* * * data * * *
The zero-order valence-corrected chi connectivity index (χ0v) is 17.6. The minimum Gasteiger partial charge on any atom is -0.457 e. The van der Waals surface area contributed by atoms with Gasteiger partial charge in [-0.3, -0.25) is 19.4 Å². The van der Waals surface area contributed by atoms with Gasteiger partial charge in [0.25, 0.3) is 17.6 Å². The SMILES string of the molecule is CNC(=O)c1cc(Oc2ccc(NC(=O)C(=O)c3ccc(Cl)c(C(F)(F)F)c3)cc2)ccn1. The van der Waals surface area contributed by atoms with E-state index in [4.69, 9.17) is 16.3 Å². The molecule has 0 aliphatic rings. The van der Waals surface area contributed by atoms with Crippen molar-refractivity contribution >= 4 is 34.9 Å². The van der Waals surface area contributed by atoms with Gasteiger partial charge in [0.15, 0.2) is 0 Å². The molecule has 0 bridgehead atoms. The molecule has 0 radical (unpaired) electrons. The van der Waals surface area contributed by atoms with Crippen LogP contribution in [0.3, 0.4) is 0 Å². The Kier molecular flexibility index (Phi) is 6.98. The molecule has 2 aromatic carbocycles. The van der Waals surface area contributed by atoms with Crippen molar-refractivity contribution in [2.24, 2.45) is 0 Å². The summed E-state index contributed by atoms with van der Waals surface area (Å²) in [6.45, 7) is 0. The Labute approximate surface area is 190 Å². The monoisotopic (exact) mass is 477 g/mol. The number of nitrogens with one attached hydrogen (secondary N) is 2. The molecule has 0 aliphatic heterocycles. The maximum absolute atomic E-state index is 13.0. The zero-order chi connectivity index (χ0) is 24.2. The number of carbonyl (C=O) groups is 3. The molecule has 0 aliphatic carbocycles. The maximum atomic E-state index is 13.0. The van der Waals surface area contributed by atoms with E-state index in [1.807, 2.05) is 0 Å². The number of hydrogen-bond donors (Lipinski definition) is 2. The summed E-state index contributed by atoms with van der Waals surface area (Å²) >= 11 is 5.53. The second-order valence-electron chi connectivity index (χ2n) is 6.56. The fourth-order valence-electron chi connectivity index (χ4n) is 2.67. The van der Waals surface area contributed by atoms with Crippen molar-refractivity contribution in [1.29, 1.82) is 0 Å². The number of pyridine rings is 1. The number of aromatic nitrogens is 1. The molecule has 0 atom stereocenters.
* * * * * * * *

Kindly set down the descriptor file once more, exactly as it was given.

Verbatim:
The zero-order valence-corrected chi connectivity index (χ0v) is 17.6. The minimum Gasteiger partial charge on any atom is -0.457 e. The van der Waals surface area contributed by atoms with Gasteiger partial charge in [-0.3, -0.25) is 19.4 Å². The van der Waals surface area contributed by atoms with Gasteiger partial charge in [0.25, 0.3) is 17.6 Å². The SMILES string of the molecule is CNC(=O)c1cc(Oc2ccc(NC(=O)C(=O)c3ccc(Cl)c(C(F)(F)F)c3)cc2)ccn1. The van der Waals surface area contributed by atoms with E-state index in [4.69, 9.17) is 16.3 Å². The molecule has 0 aliphatic rings. The van der Waals surface area contributed by atoms with Crippen molar-refractivity contribution >= 4 is 34.9 Å². The van der Waals surface area contributed by atoms with Gasteiger partial charge in [0.15, 0.2) is 0 Å². The molecule has 0 bridgehead atoms. The molecule has 0 radical (unpaired) electrons. The van der Waals surface area contributed by atoms with Crippen LogP contribution in [0.3, 0.4) is 0 Å². The Kier molecular flexibility index (Phi) is 6.98. The molecule has 2 aromatic carbocycles. The van der Waals surface area contributed by atoms with Crippen molar-refractivity contribution in [2.24, 2.45) is 0 Å². The summed E-state index contributed by atoms with van der Waals surface area (Å²) in [6.45, 7) is 0. The Labute approximate surface area is 190 Å². The monoisotopic (exact) mass is 477 g/mol. The number of nitrogens with one attached hydrogen (secondary N) is 2. The molecule has 0 aliphatic heterocycles. The maximum absolute atomic E-state index is 13.0. The zero-order chi connectivity index (χ0) is 24.2. The number of carbonyl (C=O) groups is 3. The molecule has 0 aliphatic carbocycles. The maximum atomic E-state index is 13.0. The van der Waals surface area contributed by atoms with E-state index in [1.807, 2.05) is 0 Å². The number of hydrogen-bond donors (Lipinski definition) is 2. The summed E-state index contributed by atoms with van der Waals surface area (Å²) >= 11 is 5.53. The second-order valence-electron chi connectivity index (χ2n) is 6.56. The fourth-order valence-electron chi connectivity index (χ4n) is 2.67. The van der Waals surface area contributed by atoms with Crippen molar-refractivity contribution in [1.29, 1.82) is 0 Å². The number of pyridine rings is 1. The number of aromatic nitrogens is 1. The molecule has 0 atom stereocenters.